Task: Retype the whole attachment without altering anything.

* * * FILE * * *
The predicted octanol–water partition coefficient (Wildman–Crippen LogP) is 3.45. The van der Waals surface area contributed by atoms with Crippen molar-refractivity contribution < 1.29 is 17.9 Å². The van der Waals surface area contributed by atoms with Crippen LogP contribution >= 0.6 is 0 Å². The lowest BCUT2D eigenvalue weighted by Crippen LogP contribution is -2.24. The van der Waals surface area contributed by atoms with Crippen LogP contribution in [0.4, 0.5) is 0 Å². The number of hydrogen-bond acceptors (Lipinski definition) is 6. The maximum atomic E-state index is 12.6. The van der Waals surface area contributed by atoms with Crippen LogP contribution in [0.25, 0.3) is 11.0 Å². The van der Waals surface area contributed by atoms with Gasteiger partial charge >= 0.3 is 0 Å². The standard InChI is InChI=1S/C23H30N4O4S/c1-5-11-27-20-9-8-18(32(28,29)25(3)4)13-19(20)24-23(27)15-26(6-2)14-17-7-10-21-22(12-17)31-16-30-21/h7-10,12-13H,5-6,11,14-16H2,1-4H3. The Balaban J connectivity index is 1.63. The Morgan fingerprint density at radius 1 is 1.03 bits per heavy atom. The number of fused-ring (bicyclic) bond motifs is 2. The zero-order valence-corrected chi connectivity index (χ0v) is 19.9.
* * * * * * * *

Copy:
The predicted octanol–water partition coefficient (Wildman–Crippen LogP) is 3.45. The van der Waals surface area contributed by atoms with Crippen molar-refractivity contribution < 1.29 is 17.9 Å². The van der Waals surface area contributed by atoms with Crippen LogP contribution >= 0.6 is 0 Å². The lowest BCUT2D eigenvalue weighted by Crippen LogP contribution is -2.24. The van der Waals surface area contributed by atoms with Crippen LogP contribution in [0.4, 0.5) is 0 Å². The number of hydrogen-bond acceptors (Lipinski definition) is 6. The maximum atomic E-state index is 12.6. The van der Waals surface area contributed by atoms with Crippen LogP contribution in [0.25, 0.3) is 11.0 Å². The van der Waals surface area contributed by atoms with Gasteiger partial charge >= 0.3 is 0 Å². The standard InChI is InChI=1S/C23H30N4O4S/c1-5-11-27-20-9-8-18(32(28,29)25(3)4)13-19(20)24-23(27)15-26(6-2)14-17-7-10-21-22(12-17)31-16-30-21/h7-10,12-13H,5-6,11,14-16H2,1-4H3. The Balaban J connectivity index is 1.63. The Morgan fingerprint density at radius 1 is 1.03 bits per heavy atom. The number of fused-ring (bicyclic) bond motifs is 2. The zero-order valence-corrected chi connectivity index (χ0v) is 19.9.